I can’t imagine Jeremy Corbyn making the same mistake. He is a man who actually believes in something. He would answer that question and other similar questions in an honest way, a way that perhaps Labour have not managed since John Smith was the leader.

Of course, I’m not saying that his answer would necessarily be correct (I don’t believe in the divine right of all things left), but it would be coherent and it would be honest, and that, I can assure those in the Labour Party who are understandably scared of electoral meltdown under Corbyn, will appeal to many voters in a far more profound way than the rehearsed, slick, safe, innocuous platitudes that we will get from Andy Burnham or Yvette Cooper.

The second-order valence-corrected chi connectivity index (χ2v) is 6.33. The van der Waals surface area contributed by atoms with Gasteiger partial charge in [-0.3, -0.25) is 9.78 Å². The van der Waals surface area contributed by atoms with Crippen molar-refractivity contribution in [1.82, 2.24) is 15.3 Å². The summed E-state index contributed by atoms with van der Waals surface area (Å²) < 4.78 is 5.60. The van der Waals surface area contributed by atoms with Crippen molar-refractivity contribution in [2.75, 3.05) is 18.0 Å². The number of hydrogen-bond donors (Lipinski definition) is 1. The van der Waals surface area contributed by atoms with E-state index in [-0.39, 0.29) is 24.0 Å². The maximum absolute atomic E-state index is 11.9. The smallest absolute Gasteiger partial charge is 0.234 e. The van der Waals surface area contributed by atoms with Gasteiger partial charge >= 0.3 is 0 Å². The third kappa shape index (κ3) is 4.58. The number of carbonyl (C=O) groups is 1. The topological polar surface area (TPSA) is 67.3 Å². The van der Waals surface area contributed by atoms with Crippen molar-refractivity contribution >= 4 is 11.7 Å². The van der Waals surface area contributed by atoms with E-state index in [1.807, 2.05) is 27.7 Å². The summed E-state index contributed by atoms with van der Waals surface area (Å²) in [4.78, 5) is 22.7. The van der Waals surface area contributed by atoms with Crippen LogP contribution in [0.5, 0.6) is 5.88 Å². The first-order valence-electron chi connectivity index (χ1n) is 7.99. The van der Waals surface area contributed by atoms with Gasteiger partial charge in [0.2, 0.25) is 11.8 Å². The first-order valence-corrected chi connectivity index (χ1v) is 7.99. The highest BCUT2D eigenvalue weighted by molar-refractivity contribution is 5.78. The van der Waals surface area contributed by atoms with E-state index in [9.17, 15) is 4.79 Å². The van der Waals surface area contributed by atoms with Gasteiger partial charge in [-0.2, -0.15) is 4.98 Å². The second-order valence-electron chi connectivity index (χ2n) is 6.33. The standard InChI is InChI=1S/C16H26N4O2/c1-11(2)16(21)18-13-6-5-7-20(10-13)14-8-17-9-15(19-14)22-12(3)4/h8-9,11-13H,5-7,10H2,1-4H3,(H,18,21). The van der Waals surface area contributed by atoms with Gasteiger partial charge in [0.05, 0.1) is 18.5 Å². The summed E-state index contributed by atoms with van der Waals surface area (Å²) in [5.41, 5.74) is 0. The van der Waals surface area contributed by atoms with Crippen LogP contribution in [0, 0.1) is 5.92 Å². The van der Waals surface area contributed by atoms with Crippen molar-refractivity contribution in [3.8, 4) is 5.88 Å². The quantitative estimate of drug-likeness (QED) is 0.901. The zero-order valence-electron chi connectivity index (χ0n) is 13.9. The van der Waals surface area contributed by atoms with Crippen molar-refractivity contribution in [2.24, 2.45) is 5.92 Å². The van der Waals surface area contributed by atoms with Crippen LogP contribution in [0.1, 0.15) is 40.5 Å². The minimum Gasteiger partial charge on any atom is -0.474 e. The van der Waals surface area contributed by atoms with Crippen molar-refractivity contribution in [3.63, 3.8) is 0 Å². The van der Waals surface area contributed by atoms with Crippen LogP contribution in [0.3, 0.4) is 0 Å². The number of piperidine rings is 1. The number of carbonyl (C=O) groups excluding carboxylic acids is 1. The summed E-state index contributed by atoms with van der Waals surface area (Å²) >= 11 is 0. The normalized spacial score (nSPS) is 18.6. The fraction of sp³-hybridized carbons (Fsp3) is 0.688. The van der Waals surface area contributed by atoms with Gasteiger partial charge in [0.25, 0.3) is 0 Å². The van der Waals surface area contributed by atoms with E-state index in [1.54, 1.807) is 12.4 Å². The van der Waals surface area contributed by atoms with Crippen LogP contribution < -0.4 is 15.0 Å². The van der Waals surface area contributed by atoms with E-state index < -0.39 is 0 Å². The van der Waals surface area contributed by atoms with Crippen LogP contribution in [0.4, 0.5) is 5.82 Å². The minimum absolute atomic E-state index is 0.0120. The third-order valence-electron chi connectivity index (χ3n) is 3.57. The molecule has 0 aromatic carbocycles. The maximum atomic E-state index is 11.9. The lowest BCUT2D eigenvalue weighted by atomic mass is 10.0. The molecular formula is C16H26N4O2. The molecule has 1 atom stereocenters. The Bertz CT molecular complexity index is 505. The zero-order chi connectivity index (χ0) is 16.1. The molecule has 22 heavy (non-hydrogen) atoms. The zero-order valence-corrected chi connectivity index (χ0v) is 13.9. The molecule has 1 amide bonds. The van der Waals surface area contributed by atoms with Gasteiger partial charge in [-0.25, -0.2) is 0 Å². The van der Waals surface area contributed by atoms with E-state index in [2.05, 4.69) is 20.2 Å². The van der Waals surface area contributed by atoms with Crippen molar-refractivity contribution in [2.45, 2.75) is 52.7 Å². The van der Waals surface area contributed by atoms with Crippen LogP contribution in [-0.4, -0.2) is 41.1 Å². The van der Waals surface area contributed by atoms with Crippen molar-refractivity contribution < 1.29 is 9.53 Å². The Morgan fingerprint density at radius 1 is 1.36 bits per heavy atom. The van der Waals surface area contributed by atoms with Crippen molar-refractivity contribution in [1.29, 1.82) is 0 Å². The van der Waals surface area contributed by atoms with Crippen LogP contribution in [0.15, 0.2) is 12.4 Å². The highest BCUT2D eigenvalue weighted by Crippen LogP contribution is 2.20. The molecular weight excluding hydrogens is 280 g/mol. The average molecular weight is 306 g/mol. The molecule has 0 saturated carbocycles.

Labour must now realize that not many people care about the terms left or right anymore – indeed, I would wager that many of those who voted UKIP in May would be appalled at being described as right-wing. They voted for authenticity (though I accept that it is easy to sound authentic when your whole reason for being a political party is based around a single issue that polarizes opinion as deeply as Europe). Labour must also realize that they do not exist simply and solely to obtain and retain power – I’m not interested in a political culture where we have two main parties both wholly signed up to a neo-liberal economic theory, both claiming to dominate an increasingly right-shifting centre ground. Nor am I interested in a political culture where policies are determined by the doctrine of ‘let’s offend the fewest people’ and debate is discouraged. Jeremy Corbyn may, and I stress may, be a remedy for these concerns and failings.